How do I begin to describe the astounding trust and communion with the land that I witnessed last week? Meet the McIntyre family, owners of Goshen Homestead who also work for Roffey Cattle Company. A homestead means living a life of self-sufficiency. Vegetables, fruits, cattle, chickens…all can be found on this gorgeous piece of land about 25 minutes from downtown Abingdon.
Winding my way up the driveway, I found myself speechless from the overcast views of rocky pastures that reminded me of the Irish countryside. You already never want to leave. With 6 laughing children running about the kitchen, I chatted with Stacey and Dwayne, while taking turns holding the 2 and 4 year olds. Stacey was in the middle of roasting coffee beans. Heaven may in fact be a place on earth. Just saying.
After caffeination had taken it’s full affect, we explored the land they call home. With the youngest daughter, Rachel, by my side we walked through the garden, visited cattle, made friends with chickens, and my personal favorite…suited up and got close with some bees. Stacey and Dwayne’s oldest son, Nathan, has taken a fancy to bee-keeping, and boy is he excellent. This fearless 10 year old introduced me to the art of bee-keeping, and what’s abuzz these days with honey. I’m so sorry, I had to.
Over the course of the morning, we talked about modern-day issues that have been bouncing around in all of our heads, such as the rise of allergies and why all of a sudden our bodies can’t tolerate natural foods. Perhaps because our bodies no longer know the difference between natural and processed? It’s all a fast moving train with an evolution of folks attempting to slow it down with every fibre of their being. Our society has decided that slow is bad, fast is good. But by speeding everything up, we are negatively affecting the art and beauty of our natural systems.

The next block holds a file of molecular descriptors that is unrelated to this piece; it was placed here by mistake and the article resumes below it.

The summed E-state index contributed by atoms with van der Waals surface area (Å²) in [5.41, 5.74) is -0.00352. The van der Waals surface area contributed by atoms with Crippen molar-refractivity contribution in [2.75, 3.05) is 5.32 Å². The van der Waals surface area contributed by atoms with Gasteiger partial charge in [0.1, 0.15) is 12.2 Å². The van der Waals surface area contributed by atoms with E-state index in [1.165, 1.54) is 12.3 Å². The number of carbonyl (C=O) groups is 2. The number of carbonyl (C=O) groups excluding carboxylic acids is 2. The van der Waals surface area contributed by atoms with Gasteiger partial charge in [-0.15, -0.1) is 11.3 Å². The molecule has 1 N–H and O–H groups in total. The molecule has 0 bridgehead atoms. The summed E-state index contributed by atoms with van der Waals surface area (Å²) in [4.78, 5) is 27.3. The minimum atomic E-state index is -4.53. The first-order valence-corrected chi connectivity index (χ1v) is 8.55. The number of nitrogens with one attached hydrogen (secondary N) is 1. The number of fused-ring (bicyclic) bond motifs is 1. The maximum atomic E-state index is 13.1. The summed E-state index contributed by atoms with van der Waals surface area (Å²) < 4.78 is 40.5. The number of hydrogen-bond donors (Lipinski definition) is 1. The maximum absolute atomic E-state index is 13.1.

Barefoot and smiling, the McIntyre children run to show me the chickens and apple tree. The work here never stops, but neither does the bounty. I feel lucky to have met this beautiful family. They sell at the Abingdon Farmer’s Market on Tuesdays and Saturdays, as well as provide the kale for White Birch Juice Company. What can you purchase from these lovely folks? Coffee, pickles on a stick, kombucha scoby, honey, eggs, chicken, beef (I’m currently enjoying a divine tip roast), raw milk and raw cream.
Enjoy the interview and photographic journey!
“Dwayne: We’ve started to branch out from Roffey Cattle Company and start our own. That’s Goshen Homestead…We’re not born and bred farmers. Like a lot of people at the market, started as a passion project for us that funneled into an occupation, and the whole atmosphere. I mean, it’s unlike really anything else I’ve ever been a part of. You know, surrounded by the kind of people that we’re surrounded by. The customers, I mean, my God, you guys are awesome.
Sarah: I mean, it really becomes like a family, I feel like too.